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  5. "Two men from Berlin are watc…

"Two men from Berlin are watching a French movie together."

Translation:Kaksi berliiniläistä miestä katselee yhdessä ranskalaista elokuvaa.

July 2, 2020



Could yhdessä be placed at the end of this sentence? 'Kaksi berliiniläistä miestä katselee ranskalaista elokuvaa yhdessä.'

Does syntax matter here with the placement of 'yhdessä'?


It works just fine with 'yhdessä' at the end too. I think these two are the only good places for this word, basically you could also start the sentence with it but it sounds slightly unnatural or poetic, then. And then of course you can't put the adverb between an adjective and noun/subject.


why not katselevat?


Seems like it's a rule with numbers. "Miehet katselevat", but "kaksi miestä katselee". This is just what I got from Duolingo.


Yes, that's true! Numerals greater than 1 always make the nouns act as if they were in singular! They also usually take the partitive case as well.

A mental image to help remember that: You can either have one (1) whole man or all the men in the world, but when you have something between 1 and all, it's not a whole, hence PARTitive.


in Finnish there is grammatical agreement between the subject and the verb, and since the subject is in the singular grammatically, so the verb must be in the singular as well.


Any difference between katsella and katsoa?


Not really in this context. Katsella is maybe a bit softer or wider as a term, I'm not exactly sure how to put that into words in English, but fortunately Wiktionary has an answer to us:

Katsella expresses less attentive watching than katsoa.

So this could mean that they are watching the movie and e.g. having a light conversation meanwhile :)

[deactivated user]

    Berlinalaista is more Berliner men or Berlin Men. Its rather derived to say rhe men from Berlin, this would be kaksi miestä berliinistä. A previous question translated Pariisilainen as parisienne which is correct, notice it wasnt the woman from Paris. This really should be consistent

    • 1412

    I wonder how many native English speakers would understand "Berliner" to mean the sweet bun above anything else... The idea of two Berliners watching a French film together is really cute though.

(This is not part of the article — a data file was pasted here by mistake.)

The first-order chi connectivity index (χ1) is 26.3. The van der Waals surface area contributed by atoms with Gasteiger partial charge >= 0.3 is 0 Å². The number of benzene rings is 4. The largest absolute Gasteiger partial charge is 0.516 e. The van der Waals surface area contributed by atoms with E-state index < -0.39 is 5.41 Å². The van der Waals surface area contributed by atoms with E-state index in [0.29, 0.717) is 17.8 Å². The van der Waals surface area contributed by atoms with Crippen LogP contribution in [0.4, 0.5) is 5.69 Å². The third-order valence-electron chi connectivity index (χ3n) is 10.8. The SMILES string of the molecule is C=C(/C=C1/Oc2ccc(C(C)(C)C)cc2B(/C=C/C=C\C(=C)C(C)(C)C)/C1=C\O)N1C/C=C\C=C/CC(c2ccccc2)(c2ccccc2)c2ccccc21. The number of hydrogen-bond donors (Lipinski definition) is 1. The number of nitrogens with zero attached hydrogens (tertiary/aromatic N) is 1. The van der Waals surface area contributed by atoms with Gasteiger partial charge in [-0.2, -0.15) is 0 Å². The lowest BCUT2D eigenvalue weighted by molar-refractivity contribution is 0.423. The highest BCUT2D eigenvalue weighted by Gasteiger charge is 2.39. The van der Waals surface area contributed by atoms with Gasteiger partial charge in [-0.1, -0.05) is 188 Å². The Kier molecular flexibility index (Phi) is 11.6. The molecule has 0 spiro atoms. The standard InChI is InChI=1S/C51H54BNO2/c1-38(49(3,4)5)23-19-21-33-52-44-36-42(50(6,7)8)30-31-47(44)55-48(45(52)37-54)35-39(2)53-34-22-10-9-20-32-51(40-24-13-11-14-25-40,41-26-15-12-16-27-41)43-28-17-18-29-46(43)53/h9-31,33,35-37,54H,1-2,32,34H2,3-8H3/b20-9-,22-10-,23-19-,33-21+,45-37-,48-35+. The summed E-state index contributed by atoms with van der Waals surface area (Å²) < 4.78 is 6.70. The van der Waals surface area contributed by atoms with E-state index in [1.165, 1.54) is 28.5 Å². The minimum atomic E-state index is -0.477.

[deactivated user]

      I am not sure why people downvoted this question. It is not a bad question or offensive in any way. I upvoted one tic and I invite others to do the same until zero. That should be enough for the language people to be able to find it.

      I am not saying anything about the contents of this question, just about the downvotes.


      I agree. Upvoted for the same reason. I also think the contents of the question are on point, because translating this type of construction with "from" IS a bit misleading, especially if it's not done consistently.


      It cannot be done consistently because English is not consistent in this respect.

      In Finnish, all places can have a -lainen appended to them as a noun or adjective. In English a male Parisian is a Parisian man but a male Berliner can only be called a man from Berlin.

      I know it's stupid but English is stupid.


      That's also why I didn't know what to say to this because my native language is Finnish and I'm not sure how common those are in English. There was another sentence where someone said it's totally fine to say "A New York(er) man" and such in English but that's really what only a native can confirm as correct and I'm pretty sure it depends on regions or even countries, plus it wouldn't work with most non-English city names anyway. "Berliner" still works because that's what it is also in German (since they have the same -er suffix as English too) but you can't say e.g. "Helsinkier".

      But I agree, we shouldn't downvote just for typos and such, at least not without explaining at first what caused the emotion behind such action. I've also noticed people downvoting comments just because they disagree with you for something even if it would be about facts but when those facts don't please them, they downvote... (There was one by me that I still to this day cannot understand what was so wrong about that and I was talking about Finland and Finnish facts as a native Finn to a non-Finn :D)


      But as gbonnema said, legitimate and polite queries shouldn't be downvoted for containing mistakes


      Two men from Berlin could also be Kaksi miestä Berliinistä. It's ambiguous whether they are Berliners or two men who arrived from Berlin (who may be Finnish, Swedish, from Mars..)


      What determines where "yhdessä" goes in this sentence? Why would it be wrong to put it at the end of the sentence after "elokuvaa"?


      It should be correct! Here's all possible and still natural sounding word orders for the word 'yhdessä':

      • Yhdessä kaksi berliiniläistä miestä katselee ranskalaista elokuvaa.
      • Kaksi berliiniläistä miestä katselee yhdessä ranskalaista elokuvaa.
      • Kaksi berliiniläistä miestä katselee ranskalaista elokuvaa yhdessä.

      The difference is in the importance of the words - the earlier it appears, the more important it is. The first one stresses the fact they watch it together; the second one is very neutral and the last one makes the movie more important than the fact they watch it together.

      (In poems you might see 'yhdessä' before 'katselee' but I didn't include it because of that, it's not used in written nor spoken language unless sometimes in poems or lyrics.)


      Kaksi meistä berliiniläistä? Or is it not a direct translation of "from Berlin"?


      From Berlin = Berliinistä.

      It would be possible to say Kaksi miestä Berliinistä..., but that would sound odd to me in this context.

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